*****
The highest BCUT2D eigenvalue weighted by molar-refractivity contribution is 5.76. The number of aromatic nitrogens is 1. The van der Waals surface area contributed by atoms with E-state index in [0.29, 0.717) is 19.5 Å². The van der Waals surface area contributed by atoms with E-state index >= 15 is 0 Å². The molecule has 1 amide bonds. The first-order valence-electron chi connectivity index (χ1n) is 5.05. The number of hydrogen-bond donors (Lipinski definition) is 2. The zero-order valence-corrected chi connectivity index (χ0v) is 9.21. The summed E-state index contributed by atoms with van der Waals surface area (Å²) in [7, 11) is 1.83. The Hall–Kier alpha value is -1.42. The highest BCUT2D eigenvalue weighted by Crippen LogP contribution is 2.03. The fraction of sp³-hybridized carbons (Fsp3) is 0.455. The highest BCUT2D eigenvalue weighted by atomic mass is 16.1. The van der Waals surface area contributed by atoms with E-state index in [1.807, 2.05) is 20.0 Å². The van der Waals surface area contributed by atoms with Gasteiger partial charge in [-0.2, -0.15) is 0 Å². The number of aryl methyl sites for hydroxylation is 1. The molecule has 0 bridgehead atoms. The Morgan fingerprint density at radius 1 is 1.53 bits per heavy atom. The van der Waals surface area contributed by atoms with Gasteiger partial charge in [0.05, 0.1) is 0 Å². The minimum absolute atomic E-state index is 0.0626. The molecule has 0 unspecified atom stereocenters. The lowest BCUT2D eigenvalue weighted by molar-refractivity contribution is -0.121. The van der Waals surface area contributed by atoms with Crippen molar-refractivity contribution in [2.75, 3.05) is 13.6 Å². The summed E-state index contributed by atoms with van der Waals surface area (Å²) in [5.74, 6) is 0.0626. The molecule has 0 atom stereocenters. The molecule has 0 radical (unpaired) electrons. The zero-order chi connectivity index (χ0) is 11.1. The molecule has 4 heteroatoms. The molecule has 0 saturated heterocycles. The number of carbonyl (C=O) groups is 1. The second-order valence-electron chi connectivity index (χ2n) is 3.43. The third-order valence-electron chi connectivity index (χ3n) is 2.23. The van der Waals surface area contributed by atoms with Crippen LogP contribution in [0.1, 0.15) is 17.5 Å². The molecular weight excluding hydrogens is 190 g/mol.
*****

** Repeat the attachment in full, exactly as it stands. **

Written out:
The highest BCUT2D eigenvalue weighted by molar-refractivity contribution is 5.76. The number of aromatic nitrogens is 1. The van der Waals surface area contributed by atoms with E-state index in [0.29, 0.717) is 19.5 Å². The van der Waals surface area contributed by atoms with E-state index >= 15 is 0 Å². The molecule has 1 amide bonds. The first-order valence-electron chi connectivity index (χ1n) is 5.05. The number of hydrogen-bond donors (Lipinski definition) is 2. The zero-order valence-corrected chi connectivity index (χ0v) is 9.21. The summed E-state index contributed by atoms with van der Waals surface area (Å²) in [7, 11) is 1.83. The Hall–Kier alpha value is -1.42. The highest BCUT2D eigenvalue weighted by Crippen LogP contribution is 2.03. The fraction of sp³-hybridized carbons (Fsp3) is 0.455. The highest BCUT2D eigenvalue weighted by atomic mass is 16.1. The van der Waals surface area contributed by atoms with E-state index in [1.807, 2.05) is 20.0 Å². The van der Waals surface area contributed by atoms with Gasteiger partial charge in [-0.2, -0.15) is 0 Å². The number of aryl methyl sites for hydroxylation is 1. The molecule has 0 bridgehead atoms. The Morgan fingerprint density at radius 1 is 1.53 bits per heavy atom. The van der Waals surface area contributed by atoms with Gasteiger partial charge in [0.05, 0.1) is 0 Å². The minimum absolute atomic E-state index is 0.0626. The molecule has 0 unspecified atom stereocenters. The lowest BCUT2D eigenvalue weighted by molar-refractivity contribution is -0.121. The van der Waals surface area contributed by atoms with Crippen molar-refractivity contribution in [2.75, 3.05) is 13.6 Å². The summed E-state index contributed by atoms with van der Waals surface area (Å²) in [5.74, 6) is 0.0626. The molecule has 0 atom stereocenters. The molecule has 0 radical (unpaired) electrons. The zero-order chi connectivity index (χ0) is 11.1. The molecule has 4 heteroatoms. The molecule has 0 saturated heterocycles. The number of carbonyl (C=O) groups is 1. The second-order valence-electron chi connectivity index (χ2n) is 3.43. The third-order valence-electron chi connectivity index (χ3n) is 2.23. The van der Waals surface area contributed by atoms with Crippen LogP contribution in [0.1, 0.15) is 17.5 Å². The molecular weight excluding hydrogens is 190 g/mol.